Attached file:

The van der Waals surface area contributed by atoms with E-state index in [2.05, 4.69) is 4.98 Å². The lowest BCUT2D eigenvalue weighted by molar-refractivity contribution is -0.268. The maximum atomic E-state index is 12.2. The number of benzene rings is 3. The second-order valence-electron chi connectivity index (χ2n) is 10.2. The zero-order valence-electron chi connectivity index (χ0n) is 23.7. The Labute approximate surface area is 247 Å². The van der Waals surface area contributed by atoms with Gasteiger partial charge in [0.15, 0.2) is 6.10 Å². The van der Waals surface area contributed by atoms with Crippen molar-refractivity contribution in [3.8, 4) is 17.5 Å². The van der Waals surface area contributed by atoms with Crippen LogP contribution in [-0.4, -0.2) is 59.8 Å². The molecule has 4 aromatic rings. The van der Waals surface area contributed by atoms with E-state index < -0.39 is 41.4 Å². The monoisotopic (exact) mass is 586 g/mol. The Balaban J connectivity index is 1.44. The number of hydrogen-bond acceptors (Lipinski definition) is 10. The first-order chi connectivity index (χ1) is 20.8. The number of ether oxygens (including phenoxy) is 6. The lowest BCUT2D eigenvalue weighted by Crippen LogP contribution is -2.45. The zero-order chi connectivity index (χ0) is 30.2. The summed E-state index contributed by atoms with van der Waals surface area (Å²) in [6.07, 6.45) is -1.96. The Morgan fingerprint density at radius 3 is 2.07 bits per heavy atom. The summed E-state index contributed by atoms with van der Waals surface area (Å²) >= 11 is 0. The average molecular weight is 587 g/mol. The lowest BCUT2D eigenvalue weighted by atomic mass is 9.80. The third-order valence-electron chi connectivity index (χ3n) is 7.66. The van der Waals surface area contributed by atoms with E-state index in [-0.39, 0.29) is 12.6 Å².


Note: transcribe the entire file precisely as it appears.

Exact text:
The van der Waals surface area contributed by atoms with E-state index in [2.05, 4.69) is 4.98 Å². The lowest BCUT2D eigenvalue weighted by molar-refractivity contribution is -0.268. The maximum atomic E-state index is 12.2. The number of benzene rings is 3. The second-order valence-electron chi connectivity index (χ2n) is 10.2. The zero-order valence-electron chi connectivity index (χ0n) is 23.7. The Labute approximate surface area is 247 Å². The van der Waals surface area contributed by atoms with Gasteiger partial charge in [0.15, 0.2) is 6.10 Å². The van der Waals surface area contributed by atoms with Crippen molar-refractivity contribution in [3.8, 4) is 17.5 Å². The van der Waals surface area contributed by atoms with Crippen LogP contribution in [-0.4, -0.2) is 59.8 Å². The molecule has 4 aromatic rings. The van der Waals surface area contributed by atoms with E-state index < -0.39 is 41.4 Å². The monoisotopic (exact) mass is 586 g/mol. The Balaban J connectivity index is 1.44. The number of hydrogen-bond acceptors (Lipinski definition) is 10. The first-order chi connectivity index (χ1) is 20.8. The number of ether oxygens (including phenoxy) is 6. The lowest BCUT2D eigenvalue weighted by Crippen LogP contribution is -2.45. The zero-order chi connectivity index (χ0) is 30.2. The summed E-state index contributed by atoms with van der Waals surface area (Å²) in [6.07, 6.45) is -1.96. The Morgan fingerprint density at radius 3 is 2.07 bits per heavy atom. The summed E-state index contributed by atoms with van der Waals surface area (Å²) >= 11 is 0. The average molecular weight is 587 g/mol. The lowest BCUT2D eigenvalue weighted by atomic mass is 9.80. The third-order valence-electron chi connectivity index (χ3n) is 7.66. The van der Waals surface area contributed by atoms with E-state index in [-0.39, 0.29) is 12.6 Å².